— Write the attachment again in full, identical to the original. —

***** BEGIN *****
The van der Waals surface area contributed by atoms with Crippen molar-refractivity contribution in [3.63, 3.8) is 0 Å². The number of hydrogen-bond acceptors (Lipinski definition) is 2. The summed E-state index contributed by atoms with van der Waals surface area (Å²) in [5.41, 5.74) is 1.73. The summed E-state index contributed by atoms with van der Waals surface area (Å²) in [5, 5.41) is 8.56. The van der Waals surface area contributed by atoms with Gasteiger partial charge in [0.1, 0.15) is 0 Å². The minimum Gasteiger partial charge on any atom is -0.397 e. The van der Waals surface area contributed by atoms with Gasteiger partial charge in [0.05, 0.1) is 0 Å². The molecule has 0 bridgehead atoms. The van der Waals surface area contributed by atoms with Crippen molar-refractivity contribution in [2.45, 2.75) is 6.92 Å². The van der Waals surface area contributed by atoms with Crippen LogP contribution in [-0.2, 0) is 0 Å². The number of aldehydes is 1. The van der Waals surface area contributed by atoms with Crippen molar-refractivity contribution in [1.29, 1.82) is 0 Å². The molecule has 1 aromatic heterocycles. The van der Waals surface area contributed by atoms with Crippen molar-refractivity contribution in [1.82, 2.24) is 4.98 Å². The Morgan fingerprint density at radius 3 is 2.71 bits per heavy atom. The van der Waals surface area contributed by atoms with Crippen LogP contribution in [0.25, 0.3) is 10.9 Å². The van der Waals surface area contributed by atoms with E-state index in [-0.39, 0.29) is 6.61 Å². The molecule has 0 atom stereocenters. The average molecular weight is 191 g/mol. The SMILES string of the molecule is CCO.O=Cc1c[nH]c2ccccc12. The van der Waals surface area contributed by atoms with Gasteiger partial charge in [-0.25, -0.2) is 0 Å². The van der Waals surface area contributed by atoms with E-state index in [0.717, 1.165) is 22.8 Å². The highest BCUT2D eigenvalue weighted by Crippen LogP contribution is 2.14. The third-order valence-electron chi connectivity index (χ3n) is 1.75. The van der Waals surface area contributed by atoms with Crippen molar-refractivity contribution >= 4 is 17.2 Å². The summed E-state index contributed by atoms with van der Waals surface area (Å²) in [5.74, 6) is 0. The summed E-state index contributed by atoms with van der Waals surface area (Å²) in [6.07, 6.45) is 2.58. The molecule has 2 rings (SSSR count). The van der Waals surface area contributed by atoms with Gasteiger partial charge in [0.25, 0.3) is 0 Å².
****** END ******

The van der Waals surface area contributed by atoms with Crippen molar-refractivity contribution in [3.63, 3.8) is 0 Å². The number of hydrogen-bond acceptors (Lipinski definition) is 2. The summed E-state index contributed by atoms with van der Waals surface area (Å²) in [5.41, 5.74) is 1.73. The summed E-state index contributed by atoms with van der Waals surface area (Å²) in [5, 5.41) is 8.56. The van der Waals surface area contributed by atoms with Gasteiger partial charge in [0.1, 0.15) is 0 Å². The minimum Gasteiger partial charge on any atom is -0.397 e. The van der Waals surface area contributed by atoms with Gasteiger partial charge in [0.05, 0.1) is 0 Å². The molecule has 0 bridgehead atoms. The van der Waals surface area contributed by atoms with Crippen molar-refractivity contribution in [2.45, 2.75) is 6.92 Å². The van der Waals surface area contributed by atoms with Crippen LogP contribution in [-0.2, 0) is 0 Å². The number of aldehydes is 1. The van der Waals surface area contributed by atoms with Crippen molar-refractivity contribution in [1.29, 1.82) is 0 Å². The molecule has 1 aromatic heterocycles. The van der Waals surface area contributed by atoms with Crippen molar-refractivity contribution in [1.82, 2.24) is 4.98 Å². The Morgan fingerprint density at radius 3 is 2.71 bits per heavy atom. The van der Waals surface area contributed by atoms with Crippen LogP contribution in [0.25, 0.3) is 10.9 Å². The van der Waals surface area contributed by atoms with E-state index in [-0.39, 0.29) is 6.61 Å². The molecule has 0 atom stereocenters. The average molecular weight is 191 g/mol. The SMILES string of the molecule is CCO.O=Cc1c[nH]c2ccccc12. The van der Waals surface area contributed by atoms with Gasteiger partial charge in [-0.25, -0.2) is 0 Å². The van der Waals surface area contributed by atoms with E-state index in [0.717, 1.165) is 22.8 Å². The highest BCUT2D eigenvalue weighted by Crippen LogP contribution is 2.14. The third-order valence-electron chi connectivity index (χ3n) is 1.75. The van der Waals surface area contributed by atoms with Crippen molar-refractivity contribution >= 4 is 17.2 Å². The summed E-state index contributed by atoms with van der Waals surface area (Å²) in [5.74, 6) is 0. The summed E-state index contributed by atoms with van der Waals surface area (Å²) in [6.07, 6.45) is 2.58. The molecule has 2 rings (SSSR count). The van der Waals surface area contributed by atoms with Gasteiger partial charge in [0.25, 0.3) is 0 Å².